DC Comics’ The New 52 rolls on in its second week! I’ll be reviewing all 52 #1 issues released this month, and you can find all of the reviews on the Comic Book Reviews index page. This week we get 13 more new series, including a solo book featuring a character who’s never had one before: Mr. Terrific! Probably the most unknown character to get a book in The New 52, Mr. Terrific is a character I’ve seen in a variety of supporting roles over the years in books like Checkmate and JSA, so I was interested to see how well he’d fare in his own first outing. Was this book, well… terrific?
This review will contain spoilers.
I love that DC is launching some underdog books as part of The New 52. Mr. Terrific is a hero from the Justice Society, which couldn’t even support a team spin-off of its own as part of the pre-New 52 DC Universe, so Mr. Terrific was really going to need a promotional boost to succeed in the marketplace.
Eric Wallace is a recent writer I’m unfamiliar with, but he turns in an accessible, competent script here. Mr. Terrific’s past and motivations are clearly explained here, and anyone can read this comic book and feel like they have a pretty tight grasp of what’s going on. The art is a solid effort as well, making this one of the most well-rounded books in The New 52 for new readers.
I didn’t like that Mr. Terrific’s abilities are never overtly explained in this issue. I seem to recall that Mr. Terrific was invisible to technology in the old DC Universe and that was his only super-power. That’s either not true here, or it’s just not mentioned. That’s one of the more unique traits about Mr. Terrific, so I really hope that that ability is still intact. Without it, Mr. Terrific is just a really smart, athletic guy with some tech.
In addition, I don’t particularly care for the notion that Mr. Terrific is like the perfect person. As far as I could tell from this issue, he has no personality flaws of any kind and is always in the right (unless being mind-controlled by an outside force). Even his origin story has Mr. Terrific’s wife death be no fault of his own, and then her dying words are telling him how amazing he is and how much he has to offer the world! Having a main character who’s always in the right and makes the correct decisions does not necessarily make for compelling storytelling, and it definitely doesn’t make it easy for the reader to relate to or make a connection with him.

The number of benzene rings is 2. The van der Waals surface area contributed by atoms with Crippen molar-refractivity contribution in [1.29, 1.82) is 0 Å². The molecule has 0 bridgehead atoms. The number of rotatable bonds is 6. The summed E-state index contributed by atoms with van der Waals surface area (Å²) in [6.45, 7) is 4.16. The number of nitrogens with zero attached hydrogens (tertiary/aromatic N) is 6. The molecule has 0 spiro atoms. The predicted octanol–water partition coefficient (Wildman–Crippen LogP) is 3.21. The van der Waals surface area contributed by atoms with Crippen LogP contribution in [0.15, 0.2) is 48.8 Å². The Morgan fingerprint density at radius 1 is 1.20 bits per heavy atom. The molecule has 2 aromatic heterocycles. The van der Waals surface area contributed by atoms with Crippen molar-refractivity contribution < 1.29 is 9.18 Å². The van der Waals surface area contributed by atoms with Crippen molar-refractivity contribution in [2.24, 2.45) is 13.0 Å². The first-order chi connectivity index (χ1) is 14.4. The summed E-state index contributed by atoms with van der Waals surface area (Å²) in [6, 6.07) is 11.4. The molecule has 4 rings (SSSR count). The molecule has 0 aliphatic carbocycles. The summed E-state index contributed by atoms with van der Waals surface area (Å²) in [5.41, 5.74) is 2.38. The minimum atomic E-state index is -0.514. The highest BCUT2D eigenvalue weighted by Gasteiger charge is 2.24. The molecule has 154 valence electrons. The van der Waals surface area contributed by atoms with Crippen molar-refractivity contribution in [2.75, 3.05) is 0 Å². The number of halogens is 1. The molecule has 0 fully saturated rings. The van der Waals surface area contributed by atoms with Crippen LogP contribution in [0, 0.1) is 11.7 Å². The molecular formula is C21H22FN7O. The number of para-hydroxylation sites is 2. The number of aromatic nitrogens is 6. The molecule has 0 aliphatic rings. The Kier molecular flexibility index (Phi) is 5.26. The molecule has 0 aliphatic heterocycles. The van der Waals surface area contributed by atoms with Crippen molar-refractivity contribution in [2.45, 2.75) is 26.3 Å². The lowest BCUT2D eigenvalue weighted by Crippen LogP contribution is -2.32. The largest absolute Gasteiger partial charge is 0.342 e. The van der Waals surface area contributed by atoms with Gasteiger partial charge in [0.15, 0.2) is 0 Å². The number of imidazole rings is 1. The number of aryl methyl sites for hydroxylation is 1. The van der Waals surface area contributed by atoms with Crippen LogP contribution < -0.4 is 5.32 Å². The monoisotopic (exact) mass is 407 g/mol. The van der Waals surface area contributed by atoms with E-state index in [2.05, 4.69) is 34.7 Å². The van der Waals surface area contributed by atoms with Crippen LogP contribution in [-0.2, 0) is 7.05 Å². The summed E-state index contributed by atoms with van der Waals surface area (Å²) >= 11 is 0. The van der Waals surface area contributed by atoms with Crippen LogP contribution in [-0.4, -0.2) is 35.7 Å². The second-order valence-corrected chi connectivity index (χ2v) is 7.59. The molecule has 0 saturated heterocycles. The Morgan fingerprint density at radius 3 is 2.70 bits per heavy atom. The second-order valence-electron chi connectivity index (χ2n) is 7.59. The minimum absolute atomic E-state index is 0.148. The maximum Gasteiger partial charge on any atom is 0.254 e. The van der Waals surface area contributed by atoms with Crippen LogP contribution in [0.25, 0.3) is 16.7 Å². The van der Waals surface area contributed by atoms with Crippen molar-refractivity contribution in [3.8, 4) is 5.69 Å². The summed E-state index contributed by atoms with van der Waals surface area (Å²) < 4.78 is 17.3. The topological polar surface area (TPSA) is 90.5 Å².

I wasn’t going to say anything because I’m sure I’ll catch flak for saying it, but it turns out I can’t bring myself to refrain: this book feels excessively racist. Or more specifically, reverse-racist. Mr. Terrific #1 glamorizes African Americans and makes all non-African American characters look like villains or bad people.
The book opens with a wealthy white CEO acting altogether insane and evilly trying to murder Mr. Terrific in an exo-suit to show off how impressive his technology is to investors. Later, the issue’s other protagonist is introduced–a bitter, greedy non-African American who’s angry about having to support his family. A waitress in a restaurant is a white woman who foolishly tried to pursue show business and ends up a broken-down wreck. In addition, Karen Starr (the voluptuous Power Girl in the old DC Universe) appears as a rich Fortune 500 businesswoman having a friends-with-benefits relationship with Mr. Terrific, keeping him from the middle-class African American woman who is truly in love with Mr. Terrific.
Meanwhile, Mr. Terrific is a black guy who’s the third-smartest person on Earth, an amazing Olympic gold medal-winning athlete, successful businessman, and is an all-around near-perfect person. Mr. Terrific has a close relationship with Jakeel, a 15-year old African-American boy with a ridiculously genius IQ of 192. Mr. Terrific is public supporting a black politician who is so honest that he rebuffed his own political party because of his deepset beliefs. The African-American woman competing for Mr. Terrific’s affections actually says something along the lines of “I’m a black woman! That means I’ve endured more than you can possibly imagine!”
This was just too much. Every character made out to be intelligent or honest or forthright in this book is African American, whereas all the other characters are evil, greedy, bitter, angry, or have poor moral values. This may be the most racially one-sided comic book I’ve read in my 20+ years of being a comic book fan.
Overall: This was a well-rounded book, but Mr. Terrific just doesn’t grab me as a character. The reverse-racist undertones really bothered me, which is saying a lot since I don’t think I’ve ever been offended by a book’s racial depictions before. I feel that there is a specific demographic that DC has targeted this book at, and it’s not me.